Home » Features » Mar. 9, 2009 – OEMs show off 2010 models

Mar. 9, 2009 – OEMs show off 2010 models

By Karin Gelschus
Associate Editor
Updates to all four OEMs’ 2010 snowmobiles make it difficult for consumers to hold off on buying the new sleds.
Some of Arctic Cat’s sleds have significant drops in weight and increases in hp, and Polaris is showing off the first snowmobile with a progressive-rate rear suspension system along with other updates. A considerable change for Ski-Doo is the expansion of the REV-X platform to the utility segment. Now 90 percent of this year’s Ski-Doo models have the technology. Focusing on the four-stroke, Yamaha released the new Vector, which has a new factor GT with fuel injection.

Arctic Cat
Much of Arctic Cat’s focus was on its performance sleds for this year. Joel Hallstrom, Arctic Cat’s snowmobile product manager, says they had the biggest changes in terms of weight loss and hp gains.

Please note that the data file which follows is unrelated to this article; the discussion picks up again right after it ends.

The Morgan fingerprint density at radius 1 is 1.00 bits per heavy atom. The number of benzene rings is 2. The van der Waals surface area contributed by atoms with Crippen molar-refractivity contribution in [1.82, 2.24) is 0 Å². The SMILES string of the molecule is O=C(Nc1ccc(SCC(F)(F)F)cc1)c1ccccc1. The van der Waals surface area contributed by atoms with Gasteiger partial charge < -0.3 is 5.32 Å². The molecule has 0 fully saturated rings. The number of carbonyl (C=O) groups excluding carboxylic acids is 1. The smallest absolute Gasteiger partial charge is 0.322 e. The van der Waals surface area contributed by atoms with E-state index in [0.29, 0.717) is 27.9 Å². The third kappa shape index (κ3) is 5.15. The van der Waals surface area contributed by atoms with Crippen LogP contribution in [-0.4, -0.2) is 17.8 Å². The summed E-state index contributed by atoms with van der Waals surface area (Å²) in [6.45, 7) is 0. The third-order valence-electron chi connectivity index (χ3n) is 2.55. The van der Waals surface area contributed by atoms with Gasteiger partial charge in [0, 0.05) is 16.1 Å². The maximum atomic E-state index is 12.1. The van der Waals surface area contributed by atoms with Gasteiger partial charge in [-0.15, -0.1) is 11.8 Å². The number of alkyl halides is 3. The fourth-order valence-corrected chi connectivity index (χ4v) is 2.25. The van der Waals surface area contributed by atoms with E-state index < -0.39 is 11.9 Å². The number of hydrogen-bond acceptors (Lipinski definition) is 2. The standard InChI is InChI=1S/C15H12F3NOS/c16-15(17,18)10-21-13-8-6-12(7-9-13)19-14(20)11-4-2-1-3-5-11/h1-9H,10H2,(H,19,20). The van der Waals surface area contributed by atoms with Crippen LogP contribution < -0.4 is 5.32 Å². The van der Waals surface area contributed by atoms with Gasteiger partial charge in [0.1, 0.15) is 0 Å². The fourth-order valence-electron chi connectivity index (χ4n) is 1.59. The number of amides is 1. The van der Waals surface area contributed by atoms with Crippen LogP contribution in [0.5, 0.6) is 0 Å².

The Twin Spar chassis snowmobiles, excluding Bearcat and Touring, have a new rear tunnel design that Hallstrom says eliminated weight, improved foot traction and overall cleaned up the look of the rear end.
A new addition to the Arctic Cat brand is the Z1 Turbo EXT. Hallstrom notes it’s a 144-inch extended version of the Z1 Turbo. “This model has been asked for by our eastern U.S. and Canadian dealers as a great, go-fast crossover snowmobile,” he said.
The sleds shed considerable pounds this year. The M-Series received a new seat design that is 5 pounds lighter than the original seat, and the 570 motors now have push button engine reverse, which also eliminated 5 pounds.
The company released its new Sno Pro 500 for Junior snocross racers and Sport 85 cross country racers.